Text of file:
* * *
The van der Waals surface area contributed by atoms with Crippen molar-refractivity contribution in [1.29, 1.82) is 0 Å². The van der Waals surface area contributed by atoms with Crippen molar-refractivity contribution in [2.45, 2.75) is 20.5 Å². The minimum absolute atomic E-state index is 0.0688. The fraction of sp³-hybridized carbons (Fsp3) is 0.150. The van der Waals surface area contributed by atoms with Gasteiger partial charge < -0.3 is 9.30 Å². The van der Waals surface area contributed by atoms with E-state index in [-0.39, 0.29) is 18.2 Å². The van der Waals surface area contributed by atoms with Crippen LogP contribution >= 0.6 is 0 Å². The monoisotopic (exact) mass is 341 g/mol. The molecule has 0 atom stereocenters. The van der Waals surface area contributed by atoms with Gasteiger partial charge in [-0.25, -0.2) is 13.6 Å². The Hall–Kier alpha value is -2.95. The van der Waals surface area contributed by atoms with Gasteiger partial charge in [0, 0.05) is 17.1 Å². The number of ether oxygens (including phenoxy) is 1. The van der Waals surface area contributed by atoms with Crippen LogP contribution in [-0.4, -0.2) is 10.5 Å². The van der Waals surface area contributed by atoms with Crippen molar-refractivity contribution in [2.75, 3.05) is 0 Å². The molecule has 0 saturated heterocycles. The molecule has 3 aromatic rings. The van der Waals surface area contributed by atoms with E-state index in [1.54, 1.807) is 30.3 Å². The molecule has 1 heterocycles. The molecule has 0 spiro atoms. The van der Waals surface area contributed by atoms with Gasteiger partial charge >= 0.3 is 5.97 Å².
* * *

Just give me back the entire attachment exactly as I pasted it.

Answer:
The van der Waals surface area contributed by atoms with Crippen molar-refractivity contribution in [1.29, 1.82) is 0 Å². The van der Waals surface area contributed by atoms with Crippen molar-refractivity contribution in [2.45, 2.75) is 20.5 Å². The minimum absolute atomic E-state index is 0.0688. The fraction of sp³-hybridized carbons (Fsp3) is 0.150. The van der Waals surface area contributed by atoms with Gasteiger partial charge < -0.3 is 9.30 Å². The van der Waals surface area contributed by atoms with E-state index in [-0.39, 0.29) is 18.2 Å². The van der Waals surface area contributed by atoms with Crippen LogP contribution >= 0.6 is 0 Å². The monoisotopic (exact) mass is 341 g/mol. The molecule has 0 atom stereocenters. The van der Waals surface area contributed by atoms with Gasteiger partial charge in [-0.25, -0.2) is 13.6 Å². The Hall–Kier alpha value is -2.95. The van der Waals surface area contributed by atoms with Gasteiger partial charge in [0, 0.05) is 17.1 Å². The number of ether oxygens (including phenoxy) is 1. The van der Waals surface area contributed by atoms with Crippen LogP contribution in [-0.4, -0.2) is 10.5 Å². The van der Waals surface area contributed by atoms with Crippen molar-refractivity contribution in [2.75, 3.05) is 0 Å². The molecule has 0 saturated heterocycles. The molecule has 3 aromatic rings. The van der Waals surface area contributed by atoms with E-state index in [1.54, 1.807) is 30.3 Å². The molecule has 1 heterocycles. The molecule has 0 spiro atoms. The van der Waals surface area contributed by atoms with Gasteiger partial charge >= 0.3 is 5.97 Å².